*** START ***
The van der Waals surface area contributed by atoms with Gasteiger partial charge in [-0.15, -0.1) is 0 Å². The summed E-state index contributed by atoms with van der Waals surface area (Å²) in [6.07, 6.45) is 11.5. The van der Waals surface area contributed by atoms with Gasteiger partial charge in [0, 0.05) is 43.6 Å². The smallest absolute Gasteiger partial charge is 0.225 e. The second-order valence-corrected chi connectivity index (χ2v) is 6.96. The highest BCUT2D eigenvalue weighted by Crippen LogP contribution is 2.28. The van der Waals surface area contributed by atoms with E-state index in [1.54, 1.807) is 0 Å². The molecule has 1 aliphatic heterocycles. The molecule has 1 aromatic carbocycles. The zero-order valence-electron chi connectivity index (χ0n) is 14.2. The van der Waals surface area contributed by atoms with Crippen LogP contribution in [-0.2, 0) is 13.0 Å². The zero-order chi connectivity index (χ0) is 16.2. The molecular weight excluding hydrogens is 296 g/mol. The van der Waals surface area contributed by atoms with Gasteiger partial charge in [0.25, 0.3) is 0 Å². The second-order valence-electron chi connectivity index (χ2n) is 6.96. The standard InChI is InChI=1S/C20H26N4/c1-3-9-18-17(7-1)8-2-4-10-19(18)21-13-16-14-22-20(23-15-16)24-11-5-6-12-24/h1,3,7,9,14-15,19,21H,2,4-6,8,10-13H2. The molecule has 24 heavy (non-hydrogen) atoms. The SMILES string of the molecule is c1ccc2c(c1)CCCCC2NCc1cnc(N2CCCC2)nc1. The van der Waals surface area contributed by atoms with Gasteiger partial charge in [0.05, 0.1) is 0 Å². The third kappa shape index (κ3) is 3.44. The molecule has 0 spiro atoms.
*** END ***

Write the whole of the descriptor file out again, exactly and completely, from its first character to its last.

The van der Waals surface area contributed by atoms with Gasteiger partial charge in [-0.15, -0.1) is 0 Å². The summed E-state index contributed by atoms with van der Waals surface area (Å²) in [6.07, 6.45) is 11.5. The van der Waals surface area contributed by atoms with Gasteiger partial charge in [0, 0.05) is 43.6 Å². The smallest absolute Gasteiger partial charge is 0.225 e. The second-order valence-corrected chi connectivity index (χ2v) is 6.96. The highest BCUT2D eigenvalue weighted by Crippen LogP contribution is 2.28. The van der Waals surface area contributed by atoms with E-state index in [1.54, 1.807) is 0 Å². The molecule has 1 aliphatic heterocycles. The molecule has 1 aromatic carbocycles. The zero-order valence-electron chi connectivity index (χ0n) is 14.2. The van der Waals surface area contributed by atoms with Crippen LogP contribution in [-0.2, 0) is 13.0 Å². The zero-order chi connectivity index (χ0) is 16.2. The molecular weight excluding hydrogens is 296 g/mol. The van der Waals surface area contributed by atoms with Gasteiger partial charge in [0.25, 0.3) is 0 Å². The second-order valence-electron chi connectivity index (χ2n) is 6.96. The standard InChI is InChI=1S/C20H26N4/c1-3-9-18-17(7-1)8-2-4-10-19(18)21-13-16-14-22-20(23-15-16)24-11-5-6-12-24/h1,3,7,9,14-15,19,21H,2,4-6,8,10-13H2. The molecule has 24 heavy (non-hydrogen) atoms. The SMILES string of the molecule is c1ccc2c(c1)CCCCC2NCc1cnc(N2CCCC2)nc1. The van der Waals surface area contributed by atoms with Gasteiger partial charge in [0.05, 0.1) is 0 Å². The third kappa shape index (κ3) is 3.44. The molecule has 0 spiro atoms.